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Which Reptile is Right for You?

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Did you know: Only 2 percent of Americans own a reptile as a pet! But, those who do also tend to be enthusiastic pet owners who are passionate about reptiles.

Are you ready to join the bunch? We're here to help. Just how do you know which is right for you?

Before we begin, it's important that you don't select a reptile pet on a whim or based on looks alone. Considering your lifestyle, your time, your space and your available attention will help you determine which reptile is right for you.


On a scale of "I think reptiles are cool" to "I know everything there is to know about each and every reptile," where do you fall? This will help determine the best reptile for you. If you're more toward the beginner-side, you may want to start off with a leopard gecko or corn snake. "Advanced" species, like pythons or iguanas, need a lot more care and maintenance.


Some reptiles are vegetarians, some eat live insects, and others rodents. Decide what you're comfortable with - are you willing to feed live prey to your pet? Or, would you rather stick to something that's readily available.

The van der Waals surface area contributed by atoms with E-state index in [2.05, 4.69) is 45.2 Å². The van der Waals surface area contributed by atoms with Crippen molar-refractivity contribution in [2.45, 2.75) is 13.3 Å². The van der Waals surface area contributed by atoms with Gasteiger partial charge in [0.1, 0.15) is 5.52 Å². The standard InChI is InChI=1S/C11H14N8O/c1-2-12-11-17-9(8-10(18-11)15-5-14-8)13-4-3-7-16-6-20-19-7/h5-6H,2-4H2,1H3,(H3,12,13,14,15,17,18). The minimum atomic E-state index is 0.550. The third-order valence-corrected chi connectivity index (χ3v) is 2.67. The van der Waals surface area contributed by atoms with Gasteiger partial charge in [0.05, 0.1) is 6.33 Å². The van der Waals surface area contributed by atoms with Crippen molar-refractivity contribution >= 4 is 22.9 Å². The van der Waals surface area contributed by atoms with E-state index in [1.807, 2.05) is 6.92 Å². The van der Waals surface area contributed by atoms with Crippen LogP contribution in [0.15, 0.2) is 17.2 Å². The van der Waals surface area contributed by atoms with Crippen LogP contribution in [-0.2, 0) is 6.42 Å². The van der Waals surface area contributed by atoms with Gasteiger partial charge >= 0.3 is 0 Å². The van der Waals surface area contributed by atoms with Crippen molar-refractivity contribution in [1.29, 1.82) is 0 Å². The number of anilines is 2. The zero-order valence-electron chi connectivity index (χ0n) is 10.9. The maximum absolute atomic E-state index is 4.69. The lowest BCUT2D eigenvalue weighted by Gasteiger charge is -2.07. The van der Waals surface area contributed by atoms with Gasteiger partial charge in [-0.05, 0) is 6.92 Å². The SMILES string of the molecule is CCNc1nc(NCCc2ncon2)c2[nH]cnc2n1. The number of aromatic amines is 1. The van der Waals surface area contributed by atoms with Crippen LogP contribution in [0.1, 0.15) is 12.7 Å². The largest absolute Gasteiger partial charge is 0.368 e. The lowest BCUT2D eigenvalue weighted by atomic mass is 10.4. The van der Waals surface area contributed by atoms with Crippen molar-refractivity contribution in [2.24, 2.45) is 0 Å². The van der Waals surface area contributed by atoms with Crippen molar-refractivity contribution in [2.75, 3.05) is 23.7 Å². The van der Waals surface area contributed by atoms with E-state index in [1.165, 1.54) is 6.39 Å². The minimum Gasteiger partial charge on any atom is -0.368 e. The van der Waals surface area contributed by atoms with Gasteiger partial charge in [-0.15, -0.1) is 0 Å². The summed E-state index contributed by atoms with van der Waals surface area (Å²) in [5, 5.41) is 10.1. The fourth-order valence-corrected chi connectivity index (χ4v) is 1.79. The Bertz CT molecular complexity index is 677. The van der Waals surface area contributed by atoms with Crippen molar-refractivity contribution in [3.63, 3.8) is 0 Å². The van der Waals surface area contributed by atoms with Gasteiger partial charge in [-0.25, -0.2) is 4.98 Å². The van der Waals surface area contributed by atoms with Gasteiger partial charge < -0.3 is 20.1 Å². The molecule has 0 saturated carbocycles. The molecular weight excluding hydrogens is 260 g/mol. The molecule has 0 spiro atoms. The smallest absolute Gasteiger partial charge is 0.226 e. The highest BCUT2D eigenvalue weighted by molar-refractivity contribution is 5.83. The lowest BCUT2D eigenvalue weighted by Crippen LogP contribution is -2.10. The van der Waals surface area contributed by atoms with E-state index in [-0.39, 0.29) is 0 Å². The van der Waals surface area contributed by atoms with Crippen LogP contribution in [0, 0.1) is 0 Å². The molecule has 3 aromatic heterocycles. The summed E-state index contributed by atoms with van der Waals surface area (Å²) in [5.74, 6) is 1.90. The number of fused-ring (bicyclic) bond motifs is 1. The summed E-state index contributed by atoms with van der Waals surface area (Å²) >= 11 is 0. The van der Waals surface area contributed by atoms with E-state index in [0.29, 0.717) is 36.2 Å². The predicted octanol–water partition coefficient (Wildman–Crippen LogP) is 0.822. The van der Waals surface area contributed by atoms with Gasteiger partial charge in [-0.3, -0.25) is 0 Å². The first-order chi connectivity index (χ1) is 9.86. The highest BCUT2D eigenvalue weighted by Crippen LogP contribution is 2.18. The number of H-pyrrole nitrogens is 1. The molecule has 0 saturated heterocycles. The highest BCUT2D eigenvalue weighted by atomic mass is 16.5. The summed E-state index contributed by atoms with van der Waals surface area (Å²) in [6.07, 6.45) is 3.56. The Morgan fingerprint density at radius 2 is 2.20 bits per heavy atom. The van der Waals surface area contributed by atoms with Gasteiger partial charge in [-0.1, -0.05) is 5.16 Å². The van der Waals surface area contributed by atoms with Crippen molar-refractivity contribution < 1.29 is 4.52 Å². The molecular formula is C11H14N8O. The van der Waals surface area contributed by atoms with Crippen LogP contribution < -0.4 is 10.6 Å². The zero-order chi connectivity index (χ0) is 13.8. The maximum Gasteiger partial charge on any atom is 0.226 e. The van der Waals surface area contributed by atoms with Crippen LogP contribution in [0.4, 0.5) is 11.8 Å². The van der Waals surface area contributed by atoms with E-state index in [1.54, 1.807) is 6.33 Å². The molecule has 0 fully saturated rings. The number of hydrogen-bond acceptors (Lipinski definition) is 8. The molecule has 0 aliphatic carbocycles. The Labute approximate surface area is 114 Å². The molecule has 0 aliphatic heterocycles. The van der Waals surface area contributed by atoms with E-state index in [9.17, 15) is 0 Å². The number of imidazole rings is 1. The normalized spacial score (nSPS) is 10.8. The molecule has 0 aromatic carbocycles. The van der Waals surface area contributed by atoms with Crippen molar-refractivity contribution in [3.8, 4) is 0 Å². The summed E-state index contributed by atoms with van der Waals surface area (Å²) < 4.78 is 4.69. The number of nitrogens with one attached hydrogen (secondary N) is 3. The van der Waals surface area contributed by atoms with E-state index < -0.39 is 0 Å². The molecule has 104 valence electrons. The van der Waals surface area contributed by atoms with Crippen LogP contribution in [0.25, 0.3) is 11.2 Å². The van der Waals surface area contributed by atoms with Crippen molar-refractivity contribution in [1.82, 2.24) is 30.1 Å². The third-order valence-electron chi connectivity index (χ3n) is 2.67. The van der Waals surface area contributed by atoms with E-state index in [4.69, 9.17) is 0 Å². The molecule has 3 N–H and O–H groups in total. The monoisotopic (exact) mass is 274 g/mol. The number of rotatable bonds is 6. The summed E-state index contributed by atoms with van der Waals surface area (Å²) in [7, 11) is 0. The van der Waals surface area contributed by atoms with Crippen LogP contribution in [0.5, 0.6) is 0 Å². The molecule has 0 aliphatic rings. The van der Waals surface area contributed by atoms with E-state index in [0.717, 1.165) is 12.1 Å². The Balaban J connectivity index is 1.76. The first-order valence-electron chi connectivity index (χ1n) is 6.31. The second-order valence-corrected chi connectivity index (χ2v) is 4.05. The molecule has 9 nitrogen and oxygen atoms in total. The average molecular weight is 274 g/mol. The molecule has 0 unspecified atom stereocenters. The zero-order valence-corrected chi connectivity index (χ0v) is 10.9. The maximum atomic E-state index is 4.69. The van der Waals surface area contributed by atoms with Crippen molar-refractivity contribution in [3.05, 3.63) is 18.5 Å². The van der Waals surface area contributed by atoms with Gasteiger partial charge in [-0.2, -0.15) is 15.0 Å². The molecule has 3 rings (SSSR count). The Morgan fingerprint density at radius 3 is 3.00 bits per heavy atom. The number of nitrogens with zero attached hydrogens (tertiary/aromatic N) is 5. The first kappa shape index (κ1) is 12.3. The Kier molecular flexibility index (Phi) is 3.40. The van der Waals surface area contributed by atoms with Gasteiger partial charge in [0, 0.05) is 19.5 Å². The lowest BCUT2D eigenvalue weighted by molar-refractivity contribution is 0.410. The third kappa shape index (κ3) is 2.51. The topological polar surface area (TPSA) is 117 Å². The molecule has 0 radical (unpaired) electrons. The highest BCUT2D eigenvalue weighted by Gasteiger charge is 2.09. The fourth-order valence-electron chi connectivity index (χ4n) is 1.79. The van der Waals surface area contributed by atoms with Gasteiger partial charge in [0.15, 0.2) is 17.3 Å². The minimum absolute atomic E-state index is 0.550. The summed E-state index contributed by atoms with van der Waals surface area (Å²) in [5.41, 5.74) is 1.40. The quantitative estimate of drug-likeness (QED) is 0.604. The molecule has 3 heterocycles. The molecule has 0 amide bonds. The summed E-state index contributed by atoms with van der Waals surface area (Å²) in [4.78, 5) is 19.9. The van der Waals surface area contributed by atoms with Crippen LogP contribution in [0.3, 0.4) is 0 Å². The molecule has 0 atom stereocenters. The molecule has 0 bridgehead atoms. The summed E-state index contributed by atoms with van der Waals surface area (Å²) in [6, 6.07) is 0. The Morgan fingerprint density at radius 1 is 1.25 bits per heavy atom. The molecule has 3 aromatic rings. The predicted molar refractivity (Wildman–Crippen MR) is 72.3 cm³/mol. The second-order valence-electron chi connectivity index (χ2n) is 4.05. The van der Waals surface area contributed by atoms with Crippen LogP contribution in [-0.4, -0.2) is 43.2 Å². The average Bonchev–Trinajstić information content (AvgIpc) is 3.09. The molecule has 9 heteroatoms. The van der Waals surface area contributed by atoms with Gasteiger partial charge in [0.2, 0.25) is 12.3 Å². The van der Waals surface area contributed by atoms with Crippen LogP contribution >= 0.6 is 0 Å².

Cute little iguanas can grow into very large pets. Are you ready to handle that? Large reptiles also require extremely large enclosures that can be very expensive. Other large reptiles might prove difficult to handle, like large snakes or tortoises. Size also demands a larger time commitment.


It's not just about the size, but also the environment. Some reptiles require a hot and dry desert-like condition, while others prefer humid, tropical-like environments. This is all dependent on the type of reptile, and where they originated from. This will require specific needs from the owner to ensure health and safety for your new pet. Most reptiles require a heat lamp, as well as under-tank heaters to provide a source of warmth throughout the night.


Depending on where you purchase your reptile pet and how "exotic" your pet is, you will want to consider price. It's always advised to work with a responsible breeder or pet retailer (like Pets Plus), or also a rescue organization or adoption from a friend or family.

Reptiles are definitely not "starter pets," while larger reptiles require large time and financial commitments. How long is your reptile expected to live? All pets, including reptiles, deserve care for their entire lifespan. Consider how many life events may affect your ability to care for a reptile. Decide if you're ready for the responsibility of cleaning the cage, preparing the food, handling the reptile, checking the temperature, etc.

After considering and weighing all of your options, we will have plenty of thoughts for you and your foray into Reptile Pet Ownership. If you are a beginner, we do have these suggestions for your first reptile pets:

Corn snake

Leopard Gecko

Bearded Dragon

California Kingsnake

Fat Tail geckos

If you're looking for another "beginner" exotic, we suggest a Tarantula from the arachnid family or Pacman Frogs from the amphibian family. No matter what you decide, our pet experts are here to help.